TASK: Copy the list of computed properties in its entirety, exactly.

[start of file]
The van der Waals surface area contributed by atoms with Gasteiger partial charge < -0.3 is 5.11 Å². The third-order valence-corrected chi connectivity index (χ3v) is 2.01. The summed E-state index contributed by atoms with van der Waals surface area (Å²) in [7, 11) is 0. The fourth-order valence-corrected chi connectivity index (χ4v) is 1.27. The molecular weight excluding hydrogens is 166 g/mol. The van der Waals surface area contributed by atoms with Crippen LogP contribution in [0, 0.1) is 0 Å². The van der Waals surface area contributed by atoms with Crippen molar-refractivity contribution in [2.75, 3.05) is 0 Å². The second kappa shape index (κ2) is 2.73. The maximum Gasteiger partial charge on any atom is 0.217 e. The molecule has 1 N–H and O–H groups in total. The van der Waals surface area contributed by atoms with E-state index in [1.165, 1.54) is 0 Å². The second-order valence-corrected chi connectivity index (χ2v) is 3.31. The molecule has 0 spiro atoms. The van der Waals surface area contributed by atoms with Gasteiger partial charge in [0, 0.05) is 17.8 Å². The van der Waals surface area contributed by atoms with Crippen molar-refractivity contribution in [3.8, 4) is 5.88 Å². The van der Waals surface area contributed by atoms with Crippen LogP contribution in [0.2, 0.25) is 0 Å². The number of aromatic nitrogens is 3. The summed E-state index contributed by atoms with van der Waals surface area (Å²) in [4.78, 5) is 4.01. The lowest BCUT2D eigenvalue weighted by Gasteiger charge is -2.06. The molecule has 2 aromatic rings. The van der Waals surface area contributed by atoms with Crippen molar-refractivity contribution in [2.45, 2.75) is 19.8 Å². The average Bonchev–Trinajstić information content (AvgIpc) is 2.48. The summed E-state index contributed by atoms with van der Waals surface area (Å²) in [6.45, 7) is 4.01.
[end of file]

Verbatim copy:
The van der Waals surface area contributed by atoms with Gasteiger partial charge < -0.3 is 5.11 Å². The third-order valence-corrected chi connectivity index (χ3v) is 2.01. The summed E-state index contributed by atoms with van der Waals surface area (Å²) in [7, 11) is 0. The fourth-order valence-corrected chi connectivity index (χ4v) is 1.27. The molecular weight excluding hydrogens is 166 g/mol. The van der Waals surface area contributed by atoms with Crippen LogP contribution in [0, 0.1) is 0 Å². The van der Waals surface area contributed by atoms with Crippen molar-refractivity contribution in [2.75, 3.05) is 0 Å². The second kappa shape index (κ2) is 2.73. The maximum Gasteiger partial charge on any atom is 0.217 e. The molecule has 1 N–H and O–H groups in total. The van der Waals surface area contributed by atoms with E-state index in [1.165, 1.54) is 0 Å². The second-order valence-corrected chi connectivity index (χ2v) is 3.31. The molecule has 0 spiro atoms. The van der Waals surface area contributed by atoms with Gasteiger partial charge in [0, 0.05) is 17.8 Å². The van der Waals surface area contributed by atoms with Crippen molar-refractivity contribution in [3.8, 4) is 5.88 Å². The van der Waals surface area contributed by atoms with Crippen LogP contribution in [0.2, 0.25) is 0 Å². The number of aromatic nitrogens is 3. The summed E-state index contributed by atoms with van der Waals surface area (Å²) in [4.78, 5) is 4.01. The lowest BCUT2D eigenvalue weighted by Gasteiger charge is -2.06. The molecule has 2 aromatic rings. The van der Waals surface area contributed by atoms with Crippen molar-refractivity contribution in [2.45, 2.75) is 19.8 Å². The average Bonchev–Trinajstić information content (AvgIpc) is 2.48. The summed E-state index contributed by atoms with van der Waals surface area (Å²) in [6.45, 7) is 4.01.